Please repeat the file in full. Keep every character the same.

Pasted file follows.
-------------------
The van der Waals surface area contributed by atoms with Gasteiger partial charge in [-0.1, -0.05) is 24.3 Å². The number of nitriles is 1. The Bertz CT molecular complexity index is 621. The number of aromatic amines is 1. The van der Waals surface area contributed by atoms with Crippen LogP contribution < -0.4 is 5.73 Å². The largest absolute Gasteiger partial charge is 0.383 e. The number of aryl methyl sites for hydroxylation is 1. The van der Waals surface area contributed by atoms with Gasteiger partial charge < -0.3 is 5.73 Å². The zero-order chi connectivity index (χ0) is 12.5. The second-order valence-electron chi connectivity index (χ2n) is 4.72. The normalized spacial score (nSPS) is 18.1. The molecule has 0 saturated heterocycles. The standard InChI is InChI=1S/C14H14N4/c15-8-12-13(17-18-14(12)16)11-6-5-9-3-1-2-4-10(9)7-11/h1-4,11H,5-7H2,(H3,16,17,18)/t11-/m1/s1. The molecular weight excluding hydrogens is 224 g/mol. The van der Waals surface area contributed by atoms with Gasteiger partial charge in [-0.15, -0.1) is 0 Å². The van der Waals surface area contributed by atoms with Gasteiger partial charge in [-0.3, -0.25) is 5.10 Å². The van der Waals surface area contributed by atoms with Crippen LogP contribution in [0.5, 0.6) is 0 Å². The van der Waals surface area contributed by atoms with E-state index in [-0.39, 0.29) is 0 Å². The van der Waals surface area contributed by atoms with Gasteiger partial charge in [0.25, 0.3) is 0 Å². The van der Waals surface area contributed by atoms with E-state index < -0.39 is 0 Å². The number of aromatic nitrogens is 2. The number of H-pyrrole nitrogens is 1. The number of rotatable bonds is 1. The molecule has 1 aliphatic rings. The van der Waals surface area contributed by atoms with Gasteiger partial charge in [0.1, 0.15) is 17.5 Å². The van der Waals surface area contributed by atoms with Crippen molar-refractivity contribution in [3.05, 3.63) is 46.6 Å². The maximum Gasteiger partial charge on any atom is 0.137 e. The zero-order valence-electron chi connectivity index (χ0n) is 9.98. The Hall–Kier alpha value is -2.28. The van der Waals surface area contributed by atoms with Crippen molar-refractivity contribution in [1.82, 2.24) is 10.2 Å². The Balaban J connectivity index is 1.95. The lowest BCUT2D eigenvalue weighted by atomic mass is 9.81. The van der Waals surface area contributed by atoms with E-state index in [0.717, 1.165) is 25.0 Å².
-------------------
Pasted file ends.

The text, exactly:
The van der Waals surface area contributed by atoms with Gasteiger partial charge in [-0.1, -0.05) is 24.3 Å². The number of nitriles is 1. The Bertz CT molecular complexity index is 621. The number of aromatic amines is 1. The van der Waals surface area contributed by atoms with Crippen LogP contribution < -0.4 is 5.73 Å². The largest absolute Gasteiger partial charge is 0.383 e. The number of aryl methyl sites for hydroxylation is 1. The van der Waals surface area contributed by atoms with Gasteiger partial charge < -0.3 is 5.73 Å². The zero-order chi connectivity index (χ0) is 12.5. The second-order valence-electron chi connectivity index (χ2n) is 4.72. The normalized spacial score (nSPS) is 18.1. The molecule has 0 saturated heterocycles. The standard InChI is InChI=1S/C14H14N4/c15-8-12-13(17-18-14(12)16)11-6-5-9-3-1-2-4-10(9)7-11/h1-4,11H,5-7H2,(H3,16,17,18)/t11-/m1/s1. The molecular weight excluding hydrogens is 224 g/mol. The van der Waals surface area contributed by atoms with Gasteiger partial charge in [-0.15, -0.1) is 0 Å². The van der Waals surface area contributed by atoms with Gasteiger partial charge in [-0.3, -0.25) is 5.10 Å². The van der Waals surface area contributed by atoms with Crippen LogP contribution in [0.5, 0.6) is 0 Å². The van der Waals surface area contributed by atoms with E-state index in [-0.39, 0.29) is 0 Å². The van der Waals surface area contributed by atoms with Gasteiger partial charge in [0.25, 0.3) is 0 Å². The van der Waals surface area contributed by atoms with E-state index < -0.39 is 0 Å². The number of aromatic nitrogens is 2. The number of H-pyrrole nitrogens is 1. The number of rotatable bonds is 1. The molecule has 1 aliphatic rings. The van der Waals surface area contributed by atoms with Gasteiger partial charge in [0.1, 0.15) is 17.5 Å². The van der Waals surface area contributed by atoms with Crippen molar-refractivity contribution in [3.05, 3.63) is 46.6 Å². The maximum Gasteiger partial charge on any atom is 0.137 e. The zero-order valence-electron chi connectivity index (χ0n) is 9.98. The Hall–Kier alpha value is -2.28. The van der Waals surface area contributed by atoms with Crippen molar-refractivity contribution in [1.82, 2.24) is 10.2 Å². The Balaban J connectivity index is 1.95. The lowest BCUT2D eigenvalue weighted by atomic mass is 9.81. The van der Waals surface area contributed by atoms with E-state index in [0.717, 1.165) is 25.0 Å².